More Dabhol debt may be converted into equity

Jul 28 2014, 00:34 IST
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Debt portion made into equity no longer ‘past due debt’: SBI chief Debt portion made into equity no longer ‘past due debt’: SBI chief
SummaryDebt portion made into equity no longer ‘past due debt’: SBI chief

With power generation at the Ratnagiri Gas and Power (RGPPL) grinding to a halt in the absence of natural gas, lenders to the project may consider a further conversion of debt into equity to help the company tide over the crisis, Arundhati Bhattacharya, chairperson of State Bank of India, told FE, adding that the portion of debt, that got converted into equity, would no longer be treated as “past due debt”.

Bhattacharya said the power ministry was soon going to convene a meeting of all stakeholders in RGPPL’s  1,967 MW power generation and natural gas regasification plant at Dabhol in Maharashtra to discuss the issue. “That (converting some of the debt to equity) is an option that we are looking at,” Bhattacharya, said. “It will help for a little while till we can work out a permanent solution.”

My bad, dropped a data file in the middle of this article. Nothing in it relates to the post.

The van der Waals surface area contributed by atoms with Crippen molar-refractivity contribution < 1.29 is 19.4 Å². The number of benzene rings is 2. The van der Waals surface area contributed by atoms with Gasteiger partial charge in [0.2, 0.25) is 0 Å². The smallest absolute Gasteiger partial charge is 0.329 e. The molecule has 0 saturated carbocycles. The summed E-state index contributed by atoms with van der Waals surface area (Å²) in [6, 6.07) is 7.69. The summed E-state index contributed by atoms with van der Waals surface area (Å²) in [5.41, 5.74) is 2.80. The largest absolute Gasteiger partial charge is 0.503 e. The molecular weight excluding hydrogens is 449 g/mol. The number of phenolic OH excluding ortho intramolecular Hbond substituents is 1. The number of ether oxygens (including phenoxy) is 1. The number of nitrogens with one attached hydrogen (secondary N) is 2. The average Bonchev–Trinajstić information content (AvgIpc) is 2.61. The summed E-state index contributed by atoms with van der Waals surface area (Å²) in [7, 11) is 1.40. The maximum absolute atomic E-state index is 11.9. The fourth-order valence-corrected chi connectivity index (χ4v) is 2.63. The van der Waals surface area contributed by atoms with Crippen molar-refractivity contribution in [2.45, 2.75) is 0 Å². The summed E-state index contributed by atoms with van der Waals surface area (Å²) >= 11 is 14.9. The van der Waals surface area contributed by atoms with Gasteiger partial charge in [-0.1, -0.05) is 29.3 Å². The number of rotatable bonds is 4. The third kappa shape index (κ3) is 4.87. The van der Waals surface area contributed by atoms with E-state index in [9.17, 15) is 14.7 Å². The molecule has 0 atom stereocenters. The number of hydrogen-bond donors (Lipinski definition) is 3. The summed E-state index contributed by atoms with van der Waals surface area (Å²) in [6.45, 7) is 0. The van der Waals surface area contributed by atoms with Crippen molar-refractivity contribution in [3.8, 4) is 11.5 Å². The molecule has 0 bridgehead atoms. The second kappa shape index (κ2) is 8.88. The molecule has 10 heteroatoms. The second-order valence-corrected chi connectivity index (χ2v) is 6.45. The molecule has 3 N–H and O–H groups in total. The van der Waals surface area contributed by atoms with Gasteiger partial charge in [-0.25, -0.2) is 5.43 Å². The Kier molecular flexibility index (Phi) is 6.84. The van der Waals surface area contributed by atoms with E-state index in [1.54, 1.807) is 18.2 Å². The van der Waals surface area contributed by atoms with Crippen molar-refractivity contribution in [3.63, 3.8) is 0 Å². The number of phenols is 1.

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RGPPL’s outstanding debt is around R8,500 crore and the last month in which the company repaid the principal amount due on its loan was in March, when it paid around R151 crore to banks. Lenders have converted a portion of the debt that RGPPL owed to them into equity in the past and currently have a 17% shareholding in the company.

RGPPL, which has state-run undertakings Gail (India) and NTPC as major shareholders, hasn’t been generating power since December due to lack of gas supplies from Reliance Industries’s KG-D6 offshore gas field, which has been facing technical challenges.

The power plant in Dabhol, which initially used naphtha as fuel, was converted to a gas-based plant in 2007. Almost all the gas-based power RGPPL generates is allocated to the Maharashtra State Electricity Distribution (MSEDCL). The cost of power generated by RGPPL worked out to around R4.8 per unit. MSEDCL contended that this was higher than the prevailing market price of power and refused to purchase power from RGPPL.

This led to a cash flow crisis for RGPPL and impacted its debt servicing obligations.

“RGPPL’s asset is good, but it just doesn’t get the input needed,” Bhattacharya of SBI said. “Up to March 2011, they were making profits and repaid 2-3 instalments in advance. As long as they get gas, they can do very well.”

As per Indian banking regulations when repayments on loans are overdue for more than 90 days, they are classified as non-performing assets (NPAs). RGPPL has managed to avoid being classified as a defaulter by

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